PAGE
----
Boston Holds Memorial on Anniversary of Marathon Bombings

Citizens, city officials and even Vice President Joe Biden came together in Boston in memory and honor of the three who were killed and the 264 who were injured in the bombing at the Boston Marathon one year ago.

The city of Boston came together on Tuesday for a memorial, which gave a moment of silence at 2:49 p.m., the exact time the first bomb went off a year before, for those who lost their lives and were affected by the deadly blast.

On April 15, 2013, Dzhokhar and Tamerlan Tsarnaev allegedly planted homemade explosives into backpacks and left them at the finish line of the Boston Marathon where they detonated shortly before 3 p.m., according to CNN.

Many people still have memories of what they were doing, and how they felt last year when they first heard about the Boston Marathon bombing.

Ramapo College junior, John Stewart, said, "I remember I was in my room listening to Michael Kay on the radio and he stopped talking about sports to report that a bomb had detonated at the Boston Marathon. I was relieved only three people had died."

Jaimie Towey, a sophomore, also remembers where she was, and the horrified feeling she had when the blasts went off. 

"When I heard about it I was on campus in my room and my mom called me to turn the TV on. The first thing that came into my mind was my cousin who is a student at Boston College because I knew he was watching the marathon," Towey said.

After scrambling for information, Towey discovered that her cousin was in fact safe and sound.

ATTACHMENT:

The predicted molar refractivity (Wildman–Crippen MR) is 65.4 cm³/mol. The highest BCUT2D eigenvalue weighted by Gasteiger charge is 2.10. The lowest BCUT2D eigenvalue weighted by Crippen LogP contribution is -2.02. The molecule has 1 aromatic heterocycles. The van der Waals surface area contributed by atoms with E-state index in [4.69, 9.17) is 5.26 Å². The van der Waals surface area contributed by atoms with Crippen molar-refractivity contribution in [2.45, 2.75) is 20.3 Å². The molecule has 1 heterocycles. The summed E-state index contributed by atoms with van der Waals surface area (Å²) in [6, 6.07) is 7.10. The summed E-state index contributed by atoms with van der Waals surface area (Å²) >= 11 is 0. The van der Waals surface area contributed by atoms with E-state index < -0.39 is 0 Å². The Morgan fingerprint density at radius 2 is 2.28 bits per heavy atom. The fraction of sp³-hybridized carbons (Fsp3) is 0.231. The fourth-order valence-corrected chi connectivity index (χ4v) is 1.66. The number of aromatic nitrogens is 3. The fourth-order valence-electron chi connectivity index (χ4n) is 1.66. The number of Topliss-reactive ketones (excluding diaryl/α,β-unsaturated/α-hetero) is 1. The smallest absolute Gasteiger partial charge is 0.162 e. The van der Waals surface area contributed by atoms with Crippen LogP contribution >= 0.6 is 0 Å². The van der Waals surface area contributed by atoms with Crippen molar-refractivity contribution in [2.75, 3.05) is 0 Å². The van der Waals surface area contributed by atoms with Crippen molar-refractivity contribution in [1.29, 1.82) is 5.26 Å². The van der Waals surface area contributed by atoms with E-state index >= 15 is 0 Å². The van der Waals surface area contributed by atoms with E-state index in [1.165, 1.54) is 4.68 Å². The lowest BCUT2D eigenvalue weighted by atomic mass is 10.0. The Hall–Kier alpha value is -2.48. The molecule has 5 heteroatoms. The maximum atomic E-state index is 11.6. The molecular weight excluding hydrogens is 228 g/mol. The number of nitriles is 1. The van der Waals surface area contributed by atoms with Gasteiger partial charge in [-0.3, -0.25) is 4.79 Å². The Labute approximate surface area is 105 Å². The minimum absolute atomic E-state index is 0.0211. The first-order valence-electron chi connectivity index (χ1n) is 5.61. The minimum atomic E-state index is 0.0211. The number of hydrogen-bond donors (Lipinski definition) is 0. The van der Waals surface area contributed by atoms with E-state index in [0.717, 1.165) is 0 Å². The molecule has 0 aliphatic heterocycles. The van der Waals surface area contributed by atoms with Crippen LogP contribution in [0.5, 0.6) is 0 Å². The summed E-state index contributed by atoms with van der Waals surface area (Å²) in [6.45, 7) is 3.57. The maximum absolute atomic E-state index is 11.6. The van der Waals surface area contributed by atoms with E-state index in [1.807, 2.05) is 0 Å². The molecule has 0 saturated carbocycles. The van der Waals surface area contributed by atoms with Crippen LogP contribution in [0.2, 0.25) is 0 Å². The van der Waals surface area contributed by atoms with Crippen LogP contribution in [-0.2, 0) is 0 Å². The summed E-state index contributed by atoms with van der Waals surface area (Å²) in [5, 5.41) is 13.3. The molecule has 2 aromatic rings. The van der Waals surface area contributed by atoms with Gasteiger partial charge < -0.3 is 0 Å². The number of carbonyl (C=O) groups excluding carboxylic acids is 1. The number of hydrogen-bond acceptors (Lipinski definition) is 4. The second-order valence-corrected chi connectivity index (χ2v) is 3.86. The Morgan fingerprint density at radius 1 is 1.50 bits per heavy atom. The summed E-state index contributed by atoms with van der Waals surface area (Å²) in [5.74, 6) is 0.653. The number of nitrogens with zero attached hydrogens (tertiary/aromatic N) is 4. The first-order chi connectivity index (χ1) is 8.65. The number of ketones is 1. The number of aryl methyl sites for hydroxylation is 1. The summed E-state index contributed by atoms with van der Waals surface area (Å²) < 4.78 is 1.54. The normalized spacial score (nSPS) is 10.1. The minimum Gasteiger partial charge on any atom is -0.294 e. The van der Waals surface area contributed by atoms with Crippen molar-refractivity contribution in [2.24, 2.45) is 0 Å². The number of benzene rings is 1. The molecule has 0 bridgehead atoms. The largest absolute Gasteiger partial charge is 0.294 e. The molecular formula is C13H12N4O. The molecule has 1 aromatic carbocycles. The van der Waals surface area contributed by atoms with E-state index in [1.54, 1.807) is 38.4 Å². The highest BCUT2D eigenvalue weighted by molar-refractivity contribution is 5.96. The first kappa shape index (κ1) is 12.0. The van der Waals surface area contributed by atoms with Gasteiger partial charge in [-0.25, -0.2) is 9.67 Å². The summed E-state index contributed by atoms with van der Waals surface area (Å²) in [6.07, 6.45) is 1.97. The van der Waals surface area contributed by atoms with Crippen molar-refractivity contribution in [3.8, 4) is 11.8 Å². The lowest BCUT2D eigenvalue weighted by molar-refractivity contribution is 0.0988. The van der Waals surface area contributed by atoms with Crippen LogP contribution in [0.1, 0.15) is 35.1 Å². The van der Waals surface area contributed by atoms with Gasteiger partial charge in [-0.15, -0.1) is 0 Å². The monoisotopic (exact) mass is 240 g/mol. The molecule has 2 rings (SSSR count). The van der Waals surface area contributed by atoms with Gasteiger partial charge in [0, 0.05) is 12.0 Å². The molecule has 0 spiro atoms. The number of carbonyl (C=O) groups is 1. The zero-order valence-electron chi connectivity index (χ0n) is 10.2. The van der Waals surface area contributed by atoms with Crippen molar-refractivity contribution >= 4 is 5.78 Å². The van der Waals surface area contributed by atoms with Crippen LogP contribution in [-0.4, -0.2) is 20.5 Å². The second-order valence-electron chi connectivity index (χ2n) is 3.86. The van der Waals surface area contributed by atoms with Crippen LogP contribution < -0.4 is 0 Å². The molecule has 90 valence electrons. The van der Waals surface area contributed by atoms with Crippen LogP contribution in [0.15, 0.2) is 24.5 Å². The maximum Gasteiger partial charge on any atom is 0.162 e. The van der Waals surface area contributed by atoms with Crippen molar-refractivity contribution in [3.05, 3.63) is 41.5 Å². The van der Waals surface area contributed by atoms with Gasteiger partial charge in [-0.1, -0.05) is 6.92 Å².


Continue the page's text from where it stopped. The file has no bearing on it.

"I just thought how horrible it was for the innocent people affected by the bomb," said Towey.

For other students, the bombing at Boston reminds them that national security is still an issue in the United States.

"I think the Boston bombings showed America that even with increased enforcement and intelligence, we are still vulnerable to attack," said Steve Aversa, a junior.

Despite the tragedy that happened last year, the Boston Marathon will be held again this year on Monday, April 21.

Ramapo College sophomore and cross-country runner, Paul Juelis, said that last year's Boston Marathon bombing would not hold him back from competing in a large marathon. 

"What happened in Boston last year wouldn't discourage me from running a large race, but if I were to run a large race like the Boston Marathon, I would definitely be more cautious," said Juelis in an email.

While there is no doubt that the Boston Marathon bombing a year ago was a tragedy none of us will soon forget, the anniversary was an opportunity for the city to remember, heal and continue to be 'Boston Strong.'

"As a runner and an American, I think it is great that they are having the marathon this year again. It shows that we are not only strong, but also resilient," said Juelis.